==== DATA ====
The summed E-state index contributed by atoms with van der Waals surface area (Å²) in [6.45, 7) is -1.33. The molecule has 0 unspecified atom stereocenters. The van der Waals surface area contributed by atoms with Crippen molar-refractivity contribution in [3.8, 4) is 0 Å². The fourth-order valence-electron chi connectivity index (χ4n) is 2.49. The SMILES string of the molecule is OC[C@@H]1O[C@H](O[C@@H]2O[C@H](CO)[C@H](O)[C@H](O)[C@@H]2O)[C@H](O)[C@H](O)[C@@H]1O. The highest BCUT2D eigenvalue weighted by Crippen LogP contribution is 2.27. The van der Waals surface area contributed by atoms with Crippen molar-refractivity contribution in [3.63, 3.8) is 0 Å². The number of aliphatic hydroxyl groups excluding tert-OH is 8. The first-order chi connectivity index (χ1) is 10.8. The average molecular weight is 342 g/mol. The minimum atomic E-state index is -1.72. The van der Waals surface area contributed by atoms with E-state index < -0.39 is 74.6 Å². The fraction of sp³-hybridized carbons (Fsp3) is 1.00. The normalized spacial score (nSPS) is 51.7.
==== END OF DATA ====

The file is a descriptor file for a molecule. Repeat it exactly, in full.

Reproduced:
The summed E-state index contributed by atoms with van der Waals surface area (Å²) in [6.45, 7) is -1.33. The molecule has 0 unspecified atom stereocenters. The van der Waals surface area contributed by atoms with Crippen molar-refractivity contribution in [3.8, 4) is 0 Å². The fourth-order valence-electron chi connectivity index (χ4n) is 2.49. The SMILES string of the molecule is OC[C@@H]1O[C@H](O[C@@H]2O[C@H](CO)[C@H](O)[C@H](O)[C@@H]2O)[C@H](O)[C@H](O)[C@@H]1O. The highest BCUT2D eigenvalue weighted by Crippen LogP contribution is 2.27. The van der Waals surface area contributed by atoms with Crippen molar-refractivity contribution in [3.63, 3.8) is 0 Å². The number of aliphatic hydroxyl groups excluding tert-OH is 8. The first-order chi connectivity index (χ1) is 10.8. The average molecular weight is 342 g/mol. The minimum atomic E-state index is -1.72. The van der Waals surface area contributed by atoms with E-state index < -0.39 is 74.6 Å². The fraction of sp³-hybridized carbons (Fsp3) is 1.00. The normalized spacial score (nSPS) is 51.7.